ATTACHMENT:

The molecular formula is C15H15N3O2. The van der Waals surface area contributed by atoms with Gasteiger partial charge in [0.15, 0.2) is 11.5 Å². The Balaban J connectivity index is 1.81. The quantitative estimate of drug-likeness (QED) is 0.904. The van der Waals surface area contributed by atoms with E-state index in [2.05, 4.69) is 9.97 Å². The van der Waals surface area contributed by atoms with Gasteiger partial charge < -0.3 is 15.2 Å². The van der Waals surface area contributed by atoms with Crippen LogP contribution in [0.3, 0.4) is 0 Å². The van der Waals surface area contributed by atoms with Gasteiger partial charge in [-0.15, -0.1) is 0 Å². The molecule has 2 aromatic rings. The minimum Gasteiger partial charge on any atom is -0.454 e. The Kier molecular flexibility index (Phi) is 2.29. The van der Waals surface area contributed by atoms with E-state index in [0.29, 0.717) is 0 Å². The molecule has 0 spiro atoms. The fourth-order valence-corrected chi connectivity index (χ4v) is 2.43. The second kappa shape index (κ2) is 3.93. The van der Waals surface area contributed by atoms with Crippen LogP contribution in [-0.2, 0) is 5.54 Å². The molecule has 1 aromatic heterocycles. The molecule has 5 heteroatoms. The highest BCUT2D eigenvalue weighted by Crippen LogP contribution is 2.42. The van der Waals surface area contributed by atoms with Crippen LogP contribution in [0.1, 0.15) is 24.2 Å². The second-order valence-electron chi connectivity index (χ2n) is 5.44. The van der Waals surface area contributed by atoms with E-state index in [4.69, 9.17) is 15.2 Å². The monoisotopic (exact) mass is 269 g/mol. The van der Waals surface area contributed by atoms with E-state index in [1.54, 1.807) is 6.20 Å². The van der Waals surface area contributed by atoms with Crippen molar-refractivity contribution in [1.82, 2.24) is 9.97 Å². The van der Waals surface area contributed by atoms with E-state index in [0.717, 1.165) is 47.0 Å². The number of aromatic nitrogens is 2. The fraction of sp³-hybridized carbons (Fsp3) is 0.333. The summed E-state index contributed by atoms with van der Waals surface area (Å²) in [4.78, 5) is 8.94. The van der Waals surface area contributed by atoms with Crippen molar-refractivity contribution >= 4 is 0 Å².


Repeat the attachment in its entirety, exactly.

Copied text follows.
The molecular formula is C15H15N3O2. The van der Waals surface area contributed by atoms with Gasteiger partial charge in [0.15, 0.2) is 11.5 Å². The Balaban J connectivity index is 1.81. The quantitative estimate of drug-likeness (QED) is 0.904. The van der Waals surface area contributed by atoms with E-state index in [2.05, 4.69) is 9.97 Å². The van der Waals surface area contributed by atoms with Gasteiger partial charge < -0.3 is 15.2 Å². The van der Waals surface area contributed by atoms with Crippen LogP contribution in [0.3, 0.4) is 0 Å². The van der Waals surface area contributed by atoms with Gasteiger partial charge in [-0.15, -0.1) is 0 Å². The molecule has 2 aromatic rings. The minimum Gasteiger partial charge on any atom is -0.454 e. The Kier molecular flexibility index (Phi) is 2.29. The van der Waals surface area contributed by atoms with E-state index in [0.29, 0.717) is 0 Å². The molecule has 0 spiro atoms. The fourth-order valence-corrected chi connectivity index (χ4v) is 2.43. The second kappa shape index (κ2) is 3.93. The van der Waals surface area contributed by atoms with Crippen LogP contribution in [-0.2, 0) is 5.54 Å². The molecule has 1 aromatic heterocycles. The molecule has 5 heteroatoms. The highest BCUT2D eigenvalue weighted by Crippen LogP contribution is 2.42. The van der Waals surface area contributed by atoms with Crippen LogP contribution in [0.1, 0.15) is 24.2 Å². The second-order valence-electron chi connectivity index (χ2n) is 5.44. The van der Waals surface area contributed by atoms with E-state index in [4.69, 9.17) is 15.2 Å². The monoisotopic (exact) mass is 269 g/mol. The van der Waals surface area contributed by atoms with E-state index in [1.54, 1.807) is 6.20 Å². The van der Waals surface area contributed by atoms with Crippen molar-refractivity contribution in [1.82, 2.24) is 9.97 Å². The van der Waals surface area contributed by atoms with E-state index in [0.717, 1.165) is 47.0 Å². The number of aromatic nitrogens is 2. The fraction of sp³-hybridized carbons (Fsp3) is 0.333. The summed E-state index contributed by atoms with van der Waals surface area (Å²) in [4.78, 5) is 8.94. The van der Waals surface area contributed by atoms with Crippen molar-refractivity contribution >= 4 is 0 Å².